An Arizona murder suspect was on the run from authorities when police say he strangled a mother on a city bus.
ABC15 pressed for answers and multiple agencies admitted mistakes were made that played a factor in Bagley's release just 72 hours before the alleged murder.
Lake Havasu City Police Department said extradition failed to happen after Bagley was arrested on their warrant in Mesa in early April. The department told ABC15 the Mohave County Sheriff's Office was notified of their desire to bring Bagley back to northern Arizona for prosecution, but the pick-up never happened.
That mistake in April led to Bagley walking free again in May, just before the alleged bus murder.
Lake Havasu City Police Department failed to update the warrant, after Bagley's prior arrest, so he was released again as officials scrambled to update the document.
At his most recent court appearance, after Goodyear Police Department arrested him for being in a stolen car, Bagley was the only one in court who acknowledged he likely had an active extradition warrant.
"More than likely I'm going to be extradited because of the case in Mohave County," Bagley told a judge, who responded that he should talk to his attorney.
Bagley walked out of jail 48 hours later, after the Maricopa County Attorney's Office chose not to charge the case right away and, instead, sent it back to Goodyear police for further investigation.
"When they got out, they don't have anywhere to go. They don't have the resources that they need," said Jocquese Blackwell, a Valley defense attorney.
Blackwell notes that many people caught up in the "revolving door" of the criminal justice system are caught up in a substance abuse problem or have underlying mental health issues.
In a separate case, Arnold Serrano's defense attorney said he struggled with drug addiction when he was repeatedly arrested. Serrano was sentenced to 15 years in prison after pleading guilty to two counts of aggravated assault stemming from a police shooting, pursuit, and serious crash last year
"He began using heroin and methamphetamine at the age of 14 with an older cousin, and has been using ever since," said his attorney at sentencing.
At the sentencing, both Serrano's attorney and the Maricopa County prosecutor addressed the "revolving door" issue with the judge.
"In a very short period of time, he has five open felony cases here in Arizona. His life of crime has frighteningly escalated, judge," said Maricopa County Prosecutor, Mark White. "I can't help but — and I'm a part of this — help [but] think how the criminal justice system as a whole has failed the victims of Arnold Serrano... The justice system in California and in Arizona has failed."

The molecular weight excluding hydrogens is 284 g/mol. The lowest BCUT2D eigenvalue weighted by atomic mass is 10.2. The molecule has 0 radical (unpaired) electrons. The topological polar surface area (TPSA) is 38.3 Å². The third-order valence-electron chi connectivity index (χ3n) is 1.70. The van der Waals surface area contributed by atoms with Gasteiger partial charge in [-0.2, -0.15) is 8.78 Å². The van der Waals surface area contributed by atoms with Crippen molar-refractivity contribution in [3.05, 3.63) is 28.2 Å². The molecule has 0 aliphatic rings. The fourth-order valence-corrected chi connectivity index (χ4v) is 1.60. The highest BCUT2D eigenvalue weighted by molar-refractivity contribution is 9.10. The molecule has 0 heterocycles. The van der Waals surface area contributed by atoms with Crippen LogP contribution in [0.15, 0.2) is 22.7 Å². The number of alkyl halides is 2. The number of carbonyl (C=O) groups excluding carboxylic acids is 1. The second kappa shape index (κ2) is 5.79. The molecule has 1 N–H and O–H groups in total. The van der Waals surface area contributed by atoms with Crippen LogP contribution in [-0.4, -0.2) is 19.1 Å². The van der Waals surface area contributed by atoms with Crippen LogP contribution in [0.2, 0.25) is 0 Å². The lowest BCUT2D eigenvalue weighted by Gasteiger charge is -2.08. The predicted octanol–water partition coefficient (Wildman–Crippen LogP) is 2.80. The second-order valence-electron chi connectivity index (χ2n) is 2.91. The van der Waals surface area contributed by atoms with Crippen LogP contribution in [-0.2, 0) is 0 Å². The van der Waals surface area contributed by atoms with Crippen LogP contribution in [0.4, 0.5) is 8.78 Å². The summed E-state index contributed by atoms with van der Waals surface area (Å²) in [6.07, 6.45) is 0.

The defense attorney agreed.
"Part of the issue here is the revolving door, as a result of low bail and sentencing guidelines," said Raymond Kimble. "I firmly believe, had [Serrano] remained in custody on one or two of the previous offenses, as opposed to just being released, he would have had a much earlier opportunity for treatment, and likely would not have been in this position today."
No one can predict what someone will do once they are released from jail. Prosecutors and police could never have known that Bagley would go from a string of car thefts, to allegedly strangling a woman on a bus.
These are examples though of convicted felons being released and immediately committing another serious offense, as opposed to being held accountable for their prior crime.
Steven Love-Mason is accused of murdering two people inside an apartment in north Phoenix. Ten days before he allegedly shot his ex-girlfriend and her current boyfriend, Love-Mason was in jail, apparently unable to post bond for allegedly assaulting his ex-girlfriend a month earlier.
According to Phoenix police, the man has had three domestic violence-related convictions within the last seven years.
"So there's issues on all ends, it's clearly a revolving door," said Jack Litwak, a private defense attorney. "Because we're not utilizing assets appropriately to get people the type of help that they need."
"A number of our clients don't have the resources and the support that they need to stay out of trouble," said Blackwell.
"If we had less of a punitive system and we started to gear our system in Arizona, more towards rehabilitation, we wouldn't have such a saturated system," said Litwak.
Even though Arizona is fifth in the country for incarceration, prosecutors and police argue criminals are not being held accountable after they are arrested.
"The low bonds, being on release — it just allows criminals like Arnold Serrano to continually get out of jail and to continually commit crimes," said prosecutor Mark White.